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Offices Redesign: Touchless Coffee and Social Distancing


Touchless Coffee Machine
Offices Redesign: Touchless Coffee and Social Distancing
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Many people in the United States are returning to changed workplaces after months of lockdowns. New social distancing and cleaning requirements are being put into effect in some places.

One big difference is in break rooms, where workers used to drink coffee and talk. Food companies, such as Keurig Dr. Pepper, Lavazza and Nestle have released new technology for these rooms in the time of COVID-19, the disease caused by the coronavirus.

Nestle said it has worked with manufacturers to change its coffeemakers. The machines let users choose their drinks by holding a finger over a screen. But they do not touch it.

Lavazza recently released a new coffeemaker that works with a mobile application, or app. It can make cappuccinos and lattes—special kinds of coffee drinks—without people having to touch the machine.

U.S. coffee machine manufacturer Bunn has a different idea. It has added a QR code, a special kind of code, to its current machines. The new code lets users order drinks through a web site.

Supplying offices with coffee beans and coffee makers is a big business in the United States. Last year, the business research company Packaged Facts said that the market was valued at $5.7 billion. These coffee companies have had sales fall during coronavirus lockdowns. But, they hope to improve business by making changes. The goal is to reduce workers’ and employers’ concerns.

Some studies suggest offices will fill up very slowly. Offices might never return to the same number of workers that they had before the coronavirus health crisis.

GoodFirms is a research company based in Washington D.C. The company said recently that its international study of 168 businesses showed that nearly one third of workers had returned to their offices. Nearly 60 percent wanted to do so; but, more than half remained concerned about their safety.

Alicia LeBeouf is a marketing and sales official at food service company Canteen. She said changes to office food services were important for dealing with such concerns.

New touchless payment terminals for snack and vending machines are seen at Canteen's headquarters in Charlotte, North Carolina, U.S. in this undated handout image. Canteen is a division of Compass Group. (Canteen/Handout via Reuters)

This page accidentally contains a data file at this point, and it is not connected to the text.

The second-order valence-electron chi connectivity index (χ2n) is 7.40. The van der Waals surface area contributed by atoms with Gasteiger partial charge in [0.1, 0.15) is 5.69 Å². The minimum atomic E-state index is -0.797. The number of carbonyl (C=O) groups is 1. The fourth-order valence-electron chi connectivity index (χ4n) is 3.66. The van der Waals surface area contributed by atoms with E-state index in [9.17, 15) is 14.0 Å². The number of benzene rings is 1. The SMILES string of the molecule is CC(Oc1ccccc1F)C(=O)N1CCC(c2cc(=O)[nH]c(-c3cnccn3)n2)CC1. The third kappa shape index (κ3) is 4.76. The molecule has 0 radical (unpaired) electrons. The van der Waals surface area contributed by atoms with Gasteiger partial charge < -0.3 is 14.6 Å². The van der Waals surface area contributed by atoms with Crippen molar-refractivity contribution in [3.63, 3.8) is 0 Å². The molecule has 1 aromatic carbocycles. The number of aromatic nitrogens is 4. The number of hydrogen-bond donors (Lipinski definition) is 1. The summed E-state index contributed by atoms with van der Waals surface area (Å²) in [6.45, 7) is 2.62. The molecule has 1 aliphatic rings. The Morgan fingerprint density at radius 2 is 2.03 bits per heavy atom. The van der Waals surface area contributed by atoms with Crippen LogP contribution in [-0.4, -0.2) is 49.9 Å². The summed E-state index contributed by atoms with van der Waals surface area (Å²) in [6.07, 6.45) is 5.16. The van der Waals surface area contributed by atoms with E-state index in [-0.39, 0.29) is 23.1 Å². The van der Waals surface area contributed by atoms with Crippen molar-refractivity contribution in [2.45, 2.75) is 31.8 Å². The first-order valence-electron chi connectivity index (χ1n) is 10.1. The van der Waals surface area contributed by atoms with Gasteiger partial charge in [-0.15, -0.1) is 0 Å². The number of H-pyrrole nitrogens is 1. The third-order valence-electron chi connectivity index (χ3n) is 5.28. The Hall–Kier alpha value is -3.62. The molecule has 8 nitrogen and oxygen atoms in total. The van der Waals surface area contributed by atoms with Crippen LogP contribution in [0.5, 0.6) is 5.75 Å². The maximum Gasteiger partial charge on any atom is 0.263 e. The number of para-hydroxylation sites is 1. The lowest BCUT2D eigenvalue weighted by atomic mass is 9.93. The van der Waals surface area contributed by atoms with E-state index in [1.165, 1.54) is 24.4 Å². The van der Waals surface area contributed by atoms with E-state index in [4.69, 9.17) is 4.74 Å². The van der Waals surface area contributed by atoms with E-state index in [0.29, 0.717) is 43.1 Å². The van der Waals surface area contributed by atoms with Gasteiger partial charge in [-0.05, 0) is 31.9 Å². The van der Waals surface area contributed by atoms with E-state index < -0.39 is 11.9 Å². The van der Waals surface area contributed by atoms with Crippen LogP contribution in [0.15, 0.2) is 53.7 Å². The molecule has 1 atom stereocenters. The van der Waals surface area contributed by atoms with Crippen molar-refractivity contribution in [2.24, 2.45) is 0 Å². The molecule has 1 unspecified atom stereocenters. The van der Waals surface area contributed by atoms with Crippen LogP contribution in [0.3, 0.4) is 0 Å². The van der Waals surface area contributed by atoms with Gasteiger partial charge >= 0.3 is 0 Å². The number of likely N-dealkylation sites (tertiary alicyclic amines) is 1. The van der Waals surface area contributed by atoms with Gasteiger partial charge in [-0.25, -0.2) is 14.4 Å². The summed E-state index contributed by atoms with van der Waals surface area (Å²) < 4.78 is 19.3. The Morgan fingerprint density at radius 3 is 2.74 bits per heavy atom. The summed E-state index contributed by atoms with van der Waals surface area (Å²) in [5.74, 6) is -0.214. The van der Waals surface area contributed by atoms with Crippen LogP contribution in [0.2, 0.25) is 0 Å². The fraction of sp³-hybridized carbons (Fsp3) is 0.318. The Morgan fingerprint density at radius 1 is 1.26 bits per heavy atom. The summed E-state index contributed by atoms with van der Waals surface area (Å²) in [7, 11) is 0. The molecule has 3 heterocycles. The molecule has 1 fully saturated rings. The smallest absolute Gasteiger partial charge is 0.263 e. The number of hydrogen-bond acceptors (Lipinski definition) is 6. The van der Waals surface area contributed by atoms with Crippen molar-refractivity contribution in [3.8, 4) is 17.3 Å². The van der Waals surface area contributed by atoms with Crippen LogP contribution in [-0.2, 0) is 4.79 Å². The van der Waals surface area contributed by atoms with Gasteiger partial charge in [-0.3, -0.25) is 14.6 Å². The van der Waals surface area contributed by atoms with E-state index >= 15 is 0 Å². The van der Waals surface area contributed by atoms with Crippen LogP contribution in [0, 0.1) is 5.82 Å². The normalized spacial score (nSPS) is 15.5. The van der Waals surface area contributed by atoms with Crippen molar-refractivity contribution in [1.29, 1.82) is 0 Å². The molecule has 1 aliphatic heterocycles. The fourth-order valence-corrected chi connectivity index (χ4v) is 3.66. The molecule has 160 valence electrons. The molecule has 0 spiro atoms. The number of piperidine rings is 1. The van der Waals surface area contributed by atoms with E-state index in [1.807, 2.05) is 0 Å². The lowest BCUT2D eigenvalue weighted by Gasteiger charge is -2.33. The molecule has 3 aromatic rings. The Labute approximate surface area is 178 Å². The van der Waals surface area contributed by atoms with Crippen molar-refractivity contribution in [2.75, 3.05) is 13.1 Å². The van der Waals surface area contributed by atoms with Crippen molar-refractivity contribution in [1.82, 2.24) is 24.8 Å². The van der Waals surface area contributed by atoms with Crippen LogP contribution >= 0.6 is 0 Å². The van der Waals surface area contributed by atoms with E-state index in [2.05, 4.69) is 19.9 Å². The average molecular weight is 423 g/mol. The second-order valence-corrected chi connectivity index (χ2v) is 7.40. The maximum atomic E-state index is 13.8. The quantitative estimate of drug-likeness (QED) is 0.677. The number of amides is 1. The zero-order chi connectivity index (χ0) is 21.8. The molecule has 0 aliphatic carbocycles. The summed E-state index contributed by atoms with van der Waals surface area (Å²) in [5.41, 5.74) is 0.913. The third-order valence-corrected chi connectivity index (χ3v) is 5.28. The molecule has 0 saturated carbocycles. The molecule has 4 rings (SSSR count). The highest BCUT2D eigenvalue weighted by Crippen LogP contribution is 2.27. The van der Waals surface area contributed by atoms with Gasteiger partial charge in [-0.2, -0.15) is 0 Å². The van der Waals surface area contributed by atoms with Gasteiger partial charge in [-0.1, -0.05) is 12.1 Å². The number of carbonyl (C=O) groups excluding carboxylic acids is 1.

New touchless payment terminals for snack and vending machines are seen at Canteen's headquarters in Charlotte, North Carolina, U.S. in this undated handout image. Canteen is a division of Compass Group. (Canteen/Handout via Reuters)

Cooks who prepare meals have been replaced by food stations at large companies such as Verizon and UnitedHealth Group Inc. Microsoft Corporation has begun using touchless coffee machines. At Mohawk Industries, refrigerators have special, foot-operated doors.

At a FedEx building, Canteen has replaced credit card payment with Canteen’s “Connect & Pay” app, which also shows nutritional information.

Offices need to change, said Tom Vecchione. He helps plan workplaces at the architecture services company Vocon in New York City. The company is taking down doors and removing screens in offices. The goal is to create larger common areas that make social distancing easier.

The company also is replacing chairs with stools to discourage people from staying in one place for too long.

Canteen’s LeBeouf said employers are planning for the return of workers. But, those workers would not be returning to the same office that they left before the coronavirus health crisis.

“We’ve had to...rethink everything,” LeBeouf said.

I’m John Russell.

Nivedita Balu and Siddharth Cavale reported on this story for Reuters. John Russell adapted it for Learning English. Mario Ritter, Jr. was the editor.

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Words in This Story

lockdown – n. a temporary state of restricted movement

code -- n. a set of letters, numbers, symbols, etc., that identifies or gives information about something or someone

screen – n. a large, thin piece of wood, paper, or cloth that is set in a frame and used to separate one room or part of a room from another

stool –n. a small seat that fits only one person and has not back or arms

discourage – v. to try to make people not want to do (something)

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